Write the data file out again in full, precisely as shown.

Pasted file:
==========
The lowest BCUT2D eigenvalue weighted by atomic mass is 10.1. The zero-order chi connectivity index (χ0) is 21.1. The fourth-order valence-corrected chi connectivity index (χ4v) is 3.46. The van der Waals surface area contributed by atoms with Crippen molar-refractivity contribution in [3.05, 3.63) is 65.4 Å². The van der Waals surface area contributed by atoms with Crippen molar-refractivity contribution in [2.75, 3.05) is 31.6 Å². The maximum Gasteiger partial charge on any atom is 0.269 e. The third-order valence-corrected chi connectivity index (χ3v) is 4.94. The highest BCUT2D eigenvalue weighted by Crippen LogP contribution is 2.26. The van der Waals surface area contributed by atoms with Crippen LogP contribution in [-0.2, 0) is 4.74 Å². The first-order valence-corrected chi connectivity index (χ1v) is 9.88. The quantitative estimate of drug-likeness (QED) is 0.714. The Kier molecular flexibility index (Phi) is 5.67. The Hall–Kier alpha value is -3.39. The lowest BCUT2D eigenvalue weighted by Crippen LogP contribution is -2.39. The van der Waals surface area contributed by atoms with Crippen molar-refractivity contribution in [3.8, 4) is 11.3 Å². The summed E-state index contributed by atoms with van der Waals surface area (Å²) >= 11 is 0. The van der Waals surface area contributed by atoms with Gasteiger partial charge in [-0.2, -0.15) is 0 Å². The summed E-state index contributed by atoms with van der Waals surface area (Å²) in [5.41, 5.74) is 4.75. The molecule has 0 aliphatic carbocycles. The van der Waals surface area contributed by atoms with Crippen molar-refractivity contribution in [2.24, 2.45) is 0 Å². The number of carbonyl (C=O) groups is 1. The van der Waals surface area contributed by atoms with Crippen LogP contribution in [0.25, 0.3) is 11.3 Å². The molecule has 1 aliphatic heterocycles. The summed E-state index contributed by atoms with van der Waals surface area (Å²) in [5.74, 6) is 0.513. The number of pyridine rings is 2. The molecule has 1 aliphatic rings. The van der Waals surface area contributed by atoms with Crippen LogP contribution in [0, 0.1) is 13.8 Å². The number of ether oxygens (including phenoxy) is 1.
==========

The lowest BCUT2D eigenvalue weighted by atomic mass is 10.1. The zero-order chi connectivity index (χ0) is 21.1. The fourth-order valence-corrected chi connectivity index (χ4v) is 3.46. The van der Waals surface area contributed by atoms with Crippen molar-refractivity contribution in [3.05, 3.63) is 65.4 Å². The van der Waals surface area contributed by atoms with Crippen molar-refractivity contribution in [2.75, 3.05) is 31.6 Å². The maximum Gasteiger partial charge on any atom is 0.269 e. The third-order valence-corrected chi connectivity index (χ3v) is 4.94. The highest BCUT2D eigenvalue weighted by Crippen LogP contribution is 2.26. The van der Waals surface area contributed by atoms with Crippen LogP contribution in [-0.2, 0) is 4.74 Å². The first-order valence-corrected chi connectivity index (χ1v) is 9.88. The quantitative estimate of drug-likeness (QED) is 0.714. The Kier molecular flexibility index (Phi) is 5.67. The Hall–Kier alpha value is -3.39. The lowest BCUT2D eigenvalue weighted by Crippen LogP contribution is -2.39. The van der Waals surface area contributed by atoms with Crippen molar-refractivity contribution in [3.8, 4) is 11.3 Å². The summed E-state index contributed by atoms with van der Waals surface area (Å²) >= 11 is 0. The van der Waals surface area contributed by atoms with Gasteiger partial charge in [-0.2, -0.15) is 0 Å². The summed E-state index contributed by atoms with van der Waals surface area (Å²) in [5.41, 5.74) is 4.75. The molecule has 0 aliphatic carbocycles. The van der Waals surface area contributed by atoms with Crippen molar-refractivity contribution in [2.24, 2.45) is 0 Å². The number of carbonyl (C=O) groups is 1. The van der Waals surface area contributed by atoms with Crippen LogP contribution in [0.25, 0.3) is 11.3 Å². The molecule has 1 aliphatic heterocycles. The summed E-state index contributed by atoms with van der Waals surface area (Å²) in [5.74, 6) is 0.513. The number of pyridine rings is 2. The molecule has 1 aliphatic rings. The van der Waals surface area contributed by atoms with Crippen LogP contribution in [0, 0.1) is 13.8 Å². The number of ether oxygens (including phenoxy) is 1.